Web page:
David Bourget (Western Ontario)
David Chalmers (ANU, NYU)
Rafael De Clercq
Ezio Di Nucci
Jack Alan Reynolds
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Ethics and Behavior 21 (1):49-68 (2011)
Humanitarian aid professionals frequently encounter situations in which one is conscious of the morally appropriate action but cannot take it because of institutional obstacles. Dilemmas like this are likely to result in a specific kind of stress reaction at the individual level, labeled as moral stress. In our study, 16 individuals working with international humanitarian aid and rescue operations participated in semistructured interviews, analyzed in accordance with a grounded theory approach. A theoretical model of ethical decision making from a moral stress perspective was developed. The practical implications of the study are discussed.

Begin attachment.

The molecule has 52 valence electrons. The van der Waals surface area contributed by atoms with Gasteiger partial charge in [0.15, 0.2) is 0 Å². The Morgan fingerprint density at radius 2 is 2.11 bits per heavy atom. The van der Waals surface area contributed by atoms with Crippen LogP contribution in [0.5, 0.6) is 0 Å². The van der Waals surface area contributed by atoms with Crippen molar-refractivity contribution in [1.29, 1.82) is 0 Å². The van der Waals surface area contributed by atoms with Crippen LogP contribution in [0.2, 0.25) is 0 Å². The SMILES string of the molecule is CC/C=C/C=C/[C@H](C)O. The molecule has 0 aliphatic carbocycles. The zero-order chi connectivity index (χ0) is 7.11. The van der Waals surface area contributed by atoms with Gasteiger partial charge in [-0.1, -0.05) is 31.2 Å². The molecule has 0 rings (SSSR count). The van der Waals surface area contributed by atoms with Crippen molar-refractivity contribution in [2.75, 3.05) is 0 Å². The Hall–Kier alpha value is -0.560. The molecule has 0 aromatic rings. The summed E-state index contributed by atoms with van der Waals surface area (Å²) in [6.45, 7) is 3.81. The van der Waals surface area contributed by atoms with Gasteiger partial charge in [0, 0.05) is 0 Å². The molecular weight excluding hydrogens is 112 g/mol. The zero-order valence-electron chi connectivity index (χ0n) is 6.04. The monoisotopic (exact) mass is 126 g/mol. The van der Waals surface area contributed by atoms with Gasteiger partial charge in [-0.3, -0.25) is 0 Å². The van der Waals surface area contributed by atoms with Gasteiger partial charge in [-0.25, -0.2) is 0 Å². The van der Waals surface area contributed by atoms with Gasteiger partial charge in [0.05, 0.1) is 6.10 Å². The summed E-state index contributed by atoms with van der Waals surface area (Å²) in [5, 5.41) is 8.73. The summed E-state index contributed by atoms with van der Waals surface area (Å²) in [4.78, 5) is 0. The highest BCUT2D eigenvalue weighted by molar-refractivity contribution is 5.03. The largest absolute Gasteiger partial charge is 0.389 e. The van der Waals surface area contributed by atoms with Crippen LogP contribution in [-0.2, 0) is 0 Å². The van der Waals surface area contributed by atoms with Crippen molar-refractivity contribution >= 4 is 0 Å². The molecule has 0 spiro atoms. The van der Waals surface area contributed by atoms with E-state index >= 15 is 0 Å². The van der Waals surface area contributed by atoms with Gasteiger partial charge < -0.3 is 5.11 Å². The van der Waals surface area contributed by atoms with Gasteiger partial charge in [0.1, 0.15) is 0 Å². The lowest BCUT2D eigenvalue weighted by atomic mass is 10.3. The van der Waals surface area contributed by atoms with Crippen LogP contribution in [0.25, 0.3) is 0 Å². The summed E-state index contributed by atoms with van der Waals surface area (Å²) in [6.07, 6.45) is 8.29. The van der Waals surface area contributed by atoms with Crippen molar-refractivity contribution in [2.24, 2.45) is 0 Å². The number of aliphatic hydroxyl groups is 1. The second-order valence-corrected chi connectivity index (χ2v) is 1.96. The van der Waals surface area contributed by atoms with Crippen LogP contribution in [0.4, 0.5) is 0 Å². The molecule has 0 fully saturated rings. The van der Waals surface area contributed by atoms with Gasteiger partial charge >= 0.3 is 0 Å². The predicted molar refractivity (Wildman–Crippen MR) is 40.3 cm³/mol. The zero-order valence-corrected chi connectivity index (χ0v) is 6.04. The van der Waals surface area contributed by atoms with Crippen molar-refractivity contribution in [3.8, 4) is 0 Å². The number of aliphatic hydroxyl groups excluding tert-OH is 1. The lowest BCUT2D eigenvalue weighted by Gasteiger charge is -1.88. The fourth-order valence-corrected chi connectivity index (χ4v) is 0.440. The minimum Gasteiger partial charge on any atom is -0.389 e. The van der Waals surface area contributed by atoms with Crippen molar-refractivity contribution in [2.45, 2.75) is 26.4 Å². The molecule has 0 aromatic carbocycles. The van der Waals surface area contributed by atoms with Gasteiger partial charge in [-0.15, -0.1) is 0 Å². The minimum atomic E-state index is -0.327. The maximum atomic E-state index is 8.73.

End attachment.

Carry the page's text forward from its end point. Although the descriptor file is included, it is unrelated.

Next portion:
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Miriam C. de Graaff, Michelle Schut, Desiree E. M. Verweij, Eric Vermetten & Ellen Giebels (2016). Emotional Reactions and Moral Judgment: The Effects of Morally Challenging Interactions in Military Operations. Ethics and Behavior 26 (1):14-31.
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